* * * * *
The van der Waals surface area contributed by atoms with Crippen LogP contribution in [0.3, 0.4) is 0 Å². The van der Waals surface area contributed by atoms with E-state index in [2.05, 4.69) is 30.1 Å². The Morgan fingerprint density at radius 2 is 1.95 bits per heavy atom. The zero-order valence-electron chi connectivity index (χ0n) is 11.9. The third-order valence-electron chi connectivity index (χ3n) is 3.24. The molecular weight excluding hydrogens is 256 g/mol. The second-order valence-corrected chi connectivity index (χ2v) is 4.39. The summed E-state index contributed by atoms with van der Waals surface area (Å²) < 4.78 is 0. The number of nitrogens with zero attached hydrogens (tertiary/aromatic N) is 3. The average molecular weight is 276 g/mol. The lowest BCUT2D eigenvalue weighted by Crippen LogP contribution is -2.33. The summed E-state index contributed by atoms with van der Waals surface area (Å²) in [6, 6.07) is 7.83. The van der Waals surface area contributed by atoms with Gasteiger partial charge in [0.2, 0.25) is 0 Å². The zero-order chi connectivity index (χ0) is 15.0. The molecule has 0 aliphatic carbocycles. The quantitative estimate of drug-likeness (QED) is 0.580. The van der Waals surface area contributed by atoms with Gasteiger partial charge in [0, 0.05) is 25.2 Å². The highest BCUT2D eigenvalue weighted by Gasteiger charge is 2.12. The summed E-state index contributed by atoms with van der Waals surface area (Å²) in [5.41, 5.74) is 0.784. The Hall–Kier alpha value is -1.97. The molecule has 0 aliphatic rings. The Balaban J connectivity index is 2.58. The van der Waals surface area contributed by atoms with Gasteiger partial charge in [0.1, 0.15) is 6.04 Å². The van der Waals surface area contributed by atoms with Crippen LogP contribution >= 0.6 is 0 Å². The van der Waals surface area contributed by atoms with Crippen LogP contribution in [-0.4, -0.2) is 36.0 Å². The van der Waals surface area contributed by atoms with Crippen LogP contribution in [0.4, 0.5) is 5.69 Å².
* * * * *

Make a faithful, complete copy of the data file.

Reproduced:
The van der Waals surface area contributed by atoms with Crippen LogP contribution in [0.3, 0.4) is 0 Å². The van der Waals surface area contributed by atoms with E-state index in [2.05, 4.69) is 30.1 Å². The Morgan fingerprint density at radius 2 is 1.95 bits per heavy atom. The zero-order valence-electron chi connectivity index (χ0n) is 11.9. The third-order valence-electron chi connectivity index (χ3n) is 3.24. The molecular weight excluding hydrogens is 256 g/mol. The second-order valence-corrected chi connectivity index (χ2v) is 4.39. The summed E-state index contributed by atoms with van der Waals surface area (Å²) < 4.78 is 0. The number of nitrogens with zero attached hydrogens (tertiary/aromatic N) is 3. The average molecular weight is 276 g/mol. The lowest BCUT2D eigenvalue weighted by Crippen LogP contribution is -2.33. The summed E-state index contributed by atoms with van der Waals surface area (Å²) in [6, 6.07) is 7.83. The van der Waals surface area contributed by atoms with Gasteiger partial charge in [0.2, 0.25) is 0 Å². The zero-order chi connectivity index (χ0) is 15.0. The molecule has 0 aliphatic carbocycles. The quantitative estimate of drug-likeness (QED) is 0.580. The van der Waals surface area contributed by atoms with Gasteiger partial charge in [0, 0.05) is 25.2 Å². The highest BCUT2D eigenvalue weighted by Gasteiger charge is 2.12. The summed E-state index contributed by atoms with van der Waals surface area (Å²) in [5.41, 5.74) is 0.784. The Hall–Kier alpha value is -1.97. The molecule has 0 aliphatic rings. The Balaban J connectivity index is 2.58. The van der Waals surface area contributed by atoms with Gasteiger partial charge in [0.1, 0.15) is 6.04 Å². The van der Waals surface area contributed by atoms with Crippen LogP contribution >= 0.6 is 0 Å². The van der Waals surface area contributed by atoms with Crippen LogP contribution in [-0.4, -0.2) is 36.0 Å². The van der Waals surface area contributed by atoms with Crippen LogP contribution in [0.4, 0.5) is 5.69 Å².